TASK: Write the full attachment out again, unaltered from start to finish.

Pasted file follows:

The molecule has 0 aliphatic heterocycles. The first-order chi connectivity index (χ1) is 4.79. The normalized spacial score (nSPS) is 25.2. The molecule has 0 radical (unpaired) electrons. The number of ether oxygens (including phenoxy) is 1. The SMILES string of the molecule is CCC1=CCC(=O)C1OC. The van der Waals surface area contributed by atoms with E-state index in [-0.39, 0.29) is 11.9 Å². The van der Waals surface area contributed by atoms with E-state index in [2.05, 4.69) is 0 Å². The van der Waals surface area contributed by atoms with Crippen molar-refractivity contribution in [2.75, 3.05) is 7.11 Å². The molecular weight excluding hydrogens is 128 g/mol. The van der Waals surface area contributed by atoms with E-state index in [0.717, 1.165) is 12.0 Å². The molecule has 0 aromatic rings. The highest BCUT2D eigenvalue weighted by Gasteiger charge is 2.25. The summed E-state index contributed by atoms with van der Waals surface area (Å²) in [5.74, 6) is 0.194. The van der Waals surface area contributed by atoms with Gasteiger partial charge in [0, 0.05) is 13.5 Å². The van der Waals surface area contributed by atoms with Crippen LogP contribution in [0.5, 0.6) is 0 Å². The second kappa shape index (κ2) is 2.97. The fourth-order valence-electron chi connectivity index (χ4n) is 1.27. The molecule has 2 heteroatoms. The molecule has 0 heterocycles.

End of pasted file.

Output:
The molecule has 0 aliphatic heterocycles. The first-order chi connectivity index (χ1) is 4.79. The normalized spacial score (nSPS) is 25.2. The molecule has 0 radical (unpaired) electrons. The number of ether oxygens (including phenoxy) is 1. The SMILES string of the molecule is CCC1=CCC(=O)C1OC. The van der Waals surface area contributed by atoms with E-state index in [-0.39, 0.29) is 11.9 Å². The van der Waals surface area contributed by atoms with E-state index in [2.05, 4.69) is 0 Å². The van der Waals surface area contributed by atoms with Crippen molar-refractivity contribution in [2.75, 3.05) is 7.11 Å². The molecular weight excluding hydrogens is 128 g/mol. The van der Waals surface area contributed by atoms with E-state index in [0.717, 1.165) is 12.0 Å². The molecule has 0 aromatic rings. The highest BCUT2D eigenvalue weighted by Gasteiger charge is 2.25. The summed E-state index contributed by atoms with van der Waals surface area (Å²) in [5.74, 6) is 0.194. The van der Waals surface area contributed by atoms with Gasteiger partial charge in [0, 0.05) is 13.5 Å². The van der Waals surface area contributed by atoms with Crippen LogP contribution in [0.5, 0.6) is 0 Å². The second kappa shape index (κ2) is 2.97. The fourth-order valence-electron chi connectivity index (χ4n) is 1.27. The molecule has 2 heteroatoms. The molecule has 0 heterocycles.